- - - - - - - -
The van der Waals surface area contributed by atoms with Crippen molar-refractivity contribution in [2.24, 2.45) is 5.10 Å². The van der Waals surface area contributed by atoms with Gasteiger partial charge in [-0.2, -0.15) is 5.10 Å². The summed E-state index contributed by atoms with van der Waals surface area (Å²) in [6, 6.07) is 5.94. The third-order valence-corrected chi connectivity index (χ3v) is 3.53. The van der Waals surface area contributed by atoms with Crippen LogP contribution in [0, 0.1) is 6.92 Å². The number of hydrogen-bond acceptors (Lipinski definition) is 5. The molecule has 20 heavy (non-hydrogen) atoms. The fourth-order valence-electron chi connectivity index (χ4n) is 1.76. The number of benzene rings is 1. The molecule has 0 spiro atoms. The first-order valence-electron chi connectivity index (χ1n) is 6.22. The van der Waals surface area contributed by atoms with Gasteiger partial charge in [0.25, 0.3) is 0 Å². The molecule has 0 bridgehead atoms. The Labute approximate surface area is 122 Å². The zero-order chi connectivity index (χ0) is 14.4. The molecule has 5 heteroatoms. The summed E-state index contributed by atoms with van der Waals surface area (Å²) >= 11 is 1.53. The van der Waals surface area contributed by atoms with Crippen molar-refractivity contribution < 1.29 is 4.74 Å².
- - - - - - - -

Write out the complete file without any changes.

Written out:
The van der Waals surface area contributed by atoms with Crippen molar-refractivity contribution in [2.24, 2.45) is 5.10 Å². The van der Waals surface area contributed by atoms with Gasteiger partial charge in [-0.2, -0.15) is 5.10 Å². The summed E-state index contributed by atoms with van der Waals surface area (Å²) in [6, 6.07) is 5.94. The third-order valence-corrected chi connectivity index (χ3v) is 3.53. The van der Waals surface area contributed by atoms with Crippen LogP contribution in [0, 0.1) is 6.92 Å². The number of hydrogen-bond acceptors (Lipinski definition) is 5. The molecule has 20 heavy (non-hydrogen) atoms. The fourth-order valence-electron chi connectivity index (χ4n) is 1.76. The number of benzene rings is 1. The molecule has 0 spiro atoms. The first-order valence-electron chi connectivity index (χ1n) is 6.22. The van der Waals surface area contributed by atoms with Gasteiger partial charge in [0.25, 0.3) is 0 Å². The molecule has 0 bridgehead atoms. The Labute approximate surface area is 122 Å². The zero-order chi connectivity index (χ0) is 14.4. The molecule has 5 heteroatoms. The summed E-state index contributed by atoms with van der Waals surface area (Å²) >= 11 is 1.53. The van der Waals surface area contributed by atoms with Crippen molar-refractivity contribution < 1.29 is 4.74 Å².